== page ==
Users move to counter Spring Creek tangle

01:41, Aug 05 2014
St Peter Chanel church
DANGEROUS: The Spring Creek intersection is one of New Zealand’s most risky.

Something has to be done to fix the intersection on State Highway 1 at Spring Creek, north of Blenheim, road user groups say.

Marlborough Roads has contracted consultants to refine a design for a roundabout at the intersection of SH1 with Rapaura Rd and Ferry Rd at Spring Creek, which is ranked New Zealand's 17th most dangerous intersection.

Both the Automobile Association and the Road Transport Federation's Marlborough representatives said there was "no question" that work needed to be done at the intersection. Both groups intended to be heavily involved in consultation around the final design.

Automobile Association board member Mike Petersen said his organisation acknowledged there were significant limitations to what could be done to upgrade the site because of the proximity of the rail track to the state highway.

"Whether a roundabout is the right solution on that site we will see through the consultation."

The closeness of the road and rail was a "terrible legacy", Petersen said. "It's No 1 on our list to get fixed. The consequences of a mishap are so severe."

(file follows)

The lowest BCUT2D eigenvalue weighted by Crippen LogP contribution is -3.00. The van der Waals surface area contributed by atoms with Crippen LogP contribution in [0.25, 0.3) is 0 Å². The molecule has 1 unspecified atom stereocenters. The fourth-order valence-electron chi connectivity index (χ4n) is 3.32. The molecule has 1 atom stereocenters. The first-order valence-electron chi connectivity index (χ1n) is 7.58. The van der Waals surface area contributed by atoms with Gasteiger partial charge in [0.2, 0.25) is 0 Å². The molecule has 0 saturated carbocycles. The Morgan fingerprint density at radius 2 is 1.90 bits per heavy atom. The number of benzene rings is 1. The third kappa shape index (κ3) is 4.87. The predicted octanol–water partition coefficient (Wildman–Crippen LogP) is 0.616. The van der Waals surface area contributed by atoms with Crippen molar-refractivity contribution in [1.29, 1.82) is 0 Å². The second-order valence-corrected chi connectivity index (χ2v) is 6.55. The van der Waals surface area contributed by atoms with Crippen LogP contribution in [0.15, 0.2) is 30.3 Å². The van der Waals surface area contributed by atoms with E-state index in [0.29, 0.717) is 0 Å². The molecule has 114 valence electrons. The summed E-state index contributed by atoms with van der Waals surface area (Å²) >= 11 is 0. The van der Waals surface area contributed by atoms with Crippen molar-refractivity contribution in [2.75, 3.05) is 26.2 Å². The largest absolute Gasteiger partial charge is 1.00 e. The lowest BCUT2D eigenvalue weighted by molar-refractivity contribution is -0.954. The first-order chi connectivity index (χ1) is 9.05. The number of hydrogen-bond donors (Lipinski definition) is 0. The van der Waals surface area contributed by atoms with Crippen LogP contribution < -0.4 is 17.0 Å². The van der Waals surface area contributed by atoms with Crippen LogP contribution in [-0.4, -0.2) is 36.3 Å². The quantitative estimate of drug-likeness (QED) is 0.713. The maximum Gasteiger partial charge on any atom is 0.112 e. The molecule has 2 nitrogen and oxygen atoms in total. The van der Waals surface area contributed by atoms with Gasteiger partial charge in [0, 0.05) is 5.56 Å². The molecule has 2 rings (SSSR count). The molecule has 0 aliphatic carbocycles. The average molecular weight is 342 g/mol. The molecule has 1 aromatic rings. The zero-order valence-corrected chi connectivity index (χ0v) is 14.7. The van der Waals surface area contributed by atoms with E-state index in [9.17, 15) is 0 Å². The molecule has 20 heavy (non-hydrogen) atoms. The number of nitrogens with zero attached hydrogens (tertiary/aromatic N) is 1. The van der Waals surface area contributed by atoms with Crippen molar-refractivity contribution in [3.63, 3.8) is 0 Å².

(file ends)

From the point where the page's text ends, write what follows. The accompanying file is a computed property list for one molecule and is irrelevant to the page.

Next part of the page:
Road Transport Association John Bond said the association was heavily involved in the design consultation as it was vitally important truck drivers had a safe place to turn onto coming out of Spring Creek, to get off the railway line before entering the flow of traffic on the state highway.

A lot of trucks went in and out of Ferry Rd as KiwiRail and Toll had freight yards on the street. They had to cross the railway line before coming back onto the state highway, often crossing the flow of traffic to go along Rapaura Rd or turning right to go back to Picton.

Bond said they needed a safe bay to move into alongside the highway so they could get off the railway line if a train was coming, without affecting the flow of oncoming highway traffic.

Barrier arms had been discussed for the intersection, he said, but that didn't help a truck driver already half way across the intersection.

The roundabout was also important. It needed to be low, so drivers could see over it, and shaped so trucks could turn around it, and drive over it if necessary.

If the layby area and roundabout worked for trucks, his members would be happy, he said.

His organisation had no doubt the intersection either needed a roundabout or traffic lights installed.

The Marlborough Express